The focusing speed is excellent, taking only 0.5 seconds to go from close to infinity, with a smooth and well-damped manual focus action. However, some copies of the lens may have some play between the focus ring and internal gears. The lens records audible clacks and snaring sounds when focusing, but VR-operation is quiet.

In conclusion, both lenses have their strengths in focusing performance. The 18-35mm lens delivers quick, silent autofocus and consistent lens length, while the 16-35mm lens boasts rapid autofocus. Both lenses perform well in low-light situations. The choice ultimately depends on your specific needs and preferences, but the 16-35mm lens slightly outperforms the 18-35mm lens in focusing speed and low-light capabilities.

Optical Stabilization

The Nikon 18-35mm f/3.5-4.5 does not offer optical stabilization, while the Nikon 16-35mm f/4 is equipped with a Vibration Reduction II system. Nikon claims that this system can provide an advantage of up to 4 stops, although actual results may vary. Field tests have demonstrated up to 3 stops of longer shutter times at the long end and up to 2 stops at the short end of the focal range with a steady subject.

The Vibration Reduction system increases shutter delay in daylight but enables hand-holding at least 1.5 stops slower than the focal length would normally allow. The VR operation is quiet, and there is a switch to turn it on or off. The lens features only one mode of stabilization and does not produce noise when using VR.

While optical stabilization is not as essential for wide-angle lenses as it is for telephoto lenses, it can still be beneficial in certain situations, such as shooting in low-light conditions, at slower shutter speeds, or when recording video. Many modern cameras now offer in-body image stabilization (IBIS), which can effectively work with wide-angle lenses to minimize the effects of camera shake, even if the lens itself doesn’t have built-in optical stabilization.

In conclusion, if optical stabilization is a priority for your specific needs, the 16-35mm lens with its Vibration Reduction II system is the superior choice. However, if your camera has IBIS or you plan to use a tripod or other support, the lack of optical stabilization in the 18-35mm lens might not be a significant concern.

Image Quality

Nikon AF-S NIKKOR 18-35mm F3.5-4.5G EDNikon AF-S NIKKOR 16-35mm F4G ED VR
Special Elements2 ED glass elements, three aspherical elements2 ED glass elements, 3 aspherical lenses and Nano Crystal Coat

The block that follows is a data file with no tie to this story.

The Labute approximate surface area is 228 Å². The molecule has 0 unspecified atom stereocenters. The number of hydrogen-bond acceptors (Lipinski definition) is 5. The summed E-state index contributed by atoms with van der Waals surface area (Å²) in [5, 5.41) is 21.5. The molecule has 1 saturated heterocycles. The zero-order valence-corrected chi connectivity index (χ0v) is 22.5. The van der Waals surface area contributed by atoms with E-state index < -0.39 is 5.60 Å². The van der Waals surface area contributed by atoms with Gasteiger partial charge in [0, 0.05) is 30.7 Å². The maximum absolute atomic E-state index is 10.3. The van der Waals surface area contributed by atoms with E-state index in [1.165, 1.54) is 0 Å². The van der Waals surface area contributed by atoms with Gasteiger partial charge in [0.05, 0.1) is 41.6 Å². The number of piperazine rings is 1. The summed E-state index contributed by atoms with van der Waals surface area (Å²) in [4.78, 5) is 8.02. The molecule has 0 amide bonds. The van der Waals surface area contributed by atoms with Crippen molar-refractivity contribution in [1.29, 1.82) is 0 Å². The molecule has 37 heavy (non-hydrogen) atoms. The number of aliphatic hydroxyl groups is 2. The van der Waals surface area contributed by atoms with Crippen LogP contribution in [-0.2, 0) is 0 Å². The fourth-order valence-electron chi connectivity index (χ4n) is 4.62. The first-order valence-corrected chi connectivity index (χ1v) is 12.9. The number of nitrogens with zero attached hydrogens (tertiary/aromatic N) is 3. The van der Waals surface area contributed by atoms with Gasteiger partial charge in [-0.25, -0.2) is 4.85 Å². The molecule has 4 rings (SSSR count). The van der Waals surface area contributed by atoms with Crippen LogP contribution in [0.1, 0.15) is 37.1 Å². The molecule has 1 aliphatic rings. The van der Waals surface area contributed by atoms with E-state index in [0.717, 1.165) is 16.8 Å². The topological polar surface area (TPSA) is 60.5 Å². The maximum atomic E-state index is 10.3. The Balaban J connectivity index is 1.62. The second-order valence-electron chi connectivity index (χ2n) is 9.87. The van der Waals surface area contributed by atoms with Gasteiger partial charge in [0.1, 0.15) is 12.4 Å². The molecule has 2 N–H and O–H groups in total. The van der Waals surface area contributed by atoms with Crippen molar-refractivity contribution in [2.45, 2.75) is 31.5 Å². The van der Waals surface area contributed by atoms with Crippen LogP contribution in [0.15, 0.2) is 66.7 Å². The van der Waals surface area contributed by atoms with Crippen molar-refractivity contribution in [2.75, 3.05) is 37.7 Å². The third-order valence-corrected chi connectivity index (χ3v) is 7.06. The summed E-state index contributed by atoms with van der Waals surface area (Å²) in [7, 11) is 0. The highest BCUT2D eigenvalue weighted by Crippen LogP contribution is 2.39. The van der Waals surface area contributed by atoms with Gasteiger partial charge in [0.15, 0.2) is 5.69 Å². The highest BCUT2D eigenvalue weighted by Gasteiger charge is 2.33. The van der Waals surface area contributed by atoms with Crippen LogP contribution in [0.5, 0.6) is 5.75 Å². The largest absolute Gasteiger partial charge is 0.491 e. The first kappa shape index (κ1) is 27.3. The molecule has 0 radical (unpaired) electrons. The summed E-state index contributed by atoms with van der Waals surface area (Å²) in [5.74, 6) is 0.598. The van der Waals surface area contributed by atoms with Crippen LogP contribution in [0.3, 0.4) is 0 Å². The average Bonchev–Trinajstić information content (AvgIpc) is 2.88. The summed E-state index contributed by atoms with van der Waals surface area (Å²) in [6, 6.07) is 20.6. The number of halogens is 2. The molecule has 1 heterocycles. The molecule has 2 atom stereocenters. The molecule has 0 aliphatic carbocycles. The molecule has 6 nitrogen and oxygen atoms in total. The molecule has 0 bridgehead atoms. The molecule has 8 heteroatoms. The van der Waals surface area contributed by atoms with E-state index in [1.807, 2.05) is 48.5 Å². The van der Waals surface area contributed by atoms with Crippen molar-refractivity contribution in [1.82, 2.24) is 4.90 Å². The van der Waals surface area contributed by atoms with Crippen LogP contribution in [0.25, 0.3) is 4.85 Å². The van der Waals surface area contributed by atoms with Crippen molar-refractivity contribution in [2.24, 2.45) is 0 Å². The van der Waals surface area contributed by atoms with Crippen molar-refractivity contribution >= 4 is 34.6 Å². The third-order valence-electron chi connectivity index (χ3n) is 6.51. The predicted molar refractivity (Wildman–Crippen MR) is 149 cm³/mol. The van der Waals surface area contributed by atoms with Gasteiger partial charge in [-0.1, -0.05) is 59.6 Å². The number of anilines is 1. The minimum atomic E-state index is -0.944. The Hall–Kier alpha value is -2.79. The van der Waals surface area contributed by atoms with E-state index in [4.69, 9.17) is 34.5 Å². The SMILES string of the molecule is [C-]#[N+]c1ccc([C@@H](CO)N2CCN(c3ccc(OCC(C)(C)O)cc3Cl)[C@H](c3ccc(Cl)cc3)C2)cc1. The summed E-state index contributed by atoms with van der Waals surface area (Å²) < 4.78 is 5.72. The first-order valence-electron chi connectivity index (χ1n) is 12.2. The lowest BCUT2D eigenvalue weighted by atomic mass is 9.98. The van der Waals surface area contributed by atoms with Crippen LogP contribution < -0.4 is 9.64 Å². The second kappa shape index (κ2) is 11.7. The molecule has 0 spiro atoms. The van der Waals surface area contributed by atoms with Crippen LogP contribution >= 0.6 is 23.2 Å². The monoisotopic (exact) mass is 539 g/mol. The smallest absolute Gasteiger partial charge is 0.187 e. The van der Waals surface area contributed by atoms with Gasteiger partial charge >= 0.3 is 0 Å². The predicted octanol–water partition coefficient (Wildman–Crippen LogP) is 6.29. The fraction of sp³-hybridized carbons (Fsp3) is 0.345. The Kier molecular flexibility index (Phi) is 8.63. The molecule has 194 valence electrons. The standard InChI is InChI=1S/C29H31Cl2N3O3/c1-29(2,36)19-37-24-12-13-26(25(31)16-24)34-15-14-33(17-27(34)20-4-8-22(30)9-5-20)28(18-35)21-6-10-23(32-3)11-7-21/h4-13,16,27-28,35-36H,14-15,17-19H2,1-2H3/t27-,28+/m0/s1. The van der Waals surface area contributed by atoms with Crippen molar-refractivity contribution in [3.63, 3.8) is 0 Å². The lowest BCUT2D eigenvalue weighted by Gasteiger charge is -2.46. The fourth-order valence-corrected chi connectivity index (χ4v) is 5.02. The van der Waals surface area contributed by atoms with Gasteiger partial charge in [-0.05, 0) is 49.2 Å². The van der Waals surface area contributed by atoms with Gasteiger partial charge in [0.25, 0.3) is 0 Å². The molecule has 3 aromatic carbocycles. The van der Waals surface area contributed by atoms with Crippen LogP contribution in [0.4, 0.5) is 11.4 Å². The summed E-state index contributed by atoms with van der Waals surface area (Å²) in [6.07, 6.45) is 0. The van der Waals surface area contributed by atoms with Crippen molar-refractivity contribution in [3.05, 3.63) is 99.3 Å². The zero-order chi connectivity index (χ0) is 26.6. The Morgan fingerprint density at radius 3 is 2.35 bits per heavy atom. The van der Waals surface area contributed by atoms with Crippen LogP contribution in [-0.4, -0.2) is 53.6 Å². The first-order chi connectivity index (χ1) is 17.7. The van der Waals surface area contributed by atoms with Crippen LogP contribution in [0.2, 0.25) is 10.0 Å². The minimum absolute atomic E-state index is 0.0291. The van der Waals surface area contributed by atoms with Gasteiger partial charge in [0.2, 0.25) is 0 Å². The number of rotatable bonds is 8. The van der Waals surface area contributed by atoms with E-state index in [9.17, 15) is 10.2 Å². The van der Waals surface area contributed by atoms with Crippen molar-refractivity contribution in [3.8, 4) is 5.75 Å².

Diaphragm Blades79
Circular ApertureYesYes


The Nikon 18-35mm f/3.5-4.5 demonstrates excellent control over chromatic aberration, with moderate levels of lateral chromatic aberration at 18mm that decrease further at 35mm. Longitudinal chromatic aberration is well-managed, and there is no noticeable coma, even on a 36 MP camera. Additionally, the lens does not suffer from spherical aberration.

On the other hand, the Nikon 16-35mm f/4 showcases impressive chromatic aberration control, with practically no evidence of lateral chromatic aberrations. Even when shooting raw, this defect is barely noticeable, and modern Nikon digital SLR bodies can automatically correct for it when shooting JPEG. The lens also produces negligible levels of coma and spherical aberration, resulting in excellent overall optical performance with minimal aberrations.

In conclusion, both lenses perform admirably when it comes to aberration control. However, the 16-35mm lens has a slight edge with its almost non-existent lateral chromatic aberrations and automatic correction capabilities on Nikon digital SLR bodies. This makes the 16-35mm lens superior in terms of aberration control, although the 18-35mm lens also delivers a commendable performance in this aspect.


The Nikon 18-35mm f/3.5-4.5 offers varying levels of sharpness depending on the focal length and aperture used. Generally, the center sharpness is consistently good across all focal lengths and apertures, with the sharpest aperture typically between f/5.6 and f/8.

However, corner sharpness may be weaker at wider apertures and longer focal lengths, improving as the aperture is stopped down. Diffraction can limit sharpness at smaller apertures. Overall, the lens is considered very sharp, but certain compromises need to be made depending on shooting conditions.

In contrast, the Nikon 16-35mm f/4 exhibits good to excellent sharpness overall, with some softness at the edges at wider apertures. Center sharpness is generally good, with the sharpest aperture varying slightly depending on focal length. At 16mm, the center is already quite sharp wide open, with the sharpest aperture being f/5.6.

The corners are softer wide open but recover to a good level when stopped down. At 35mm, both borders and corners show good resolution, with stopping down not significantly increasing sharpness. The sharpest aperture is at f/8 or f/11, with some loss of contrast at f/22.

In conclusion, both lenses deliver impressive sharpness, with the 16-35mm lens providing slightly better overall performance, especially in the corners when stopped down. The 18-35mm lens is still very sharp but may require more adjustment in shooting conditions to achieve the desired results. Therefore, the 16-35mm lens is superior in terms of sharpness, but the 18-35mm lens remains a strong contender.

Bokeh Quality

The Nikon 18-35mm f/3.5-4.5 does not produce exceptional bokeh due to its small maximum aperture and short focal range, resulting in a large depth of field. At the longest focal length of 35mm and with a wide aperture of f/4.5, the bokeh is not bad, but options for subject isolation are limited unless the subject is extremely close.

On the other hand, the Nikon 16-35mm f/4 has a 9-segment diaphragm with rounded blades for pleasing bokeh. With an ultrawide-to-wide zoom, having anything substantially out of focus is bound to be a rare occurrence, but if you can get a background out of focus, bokeh is excellent.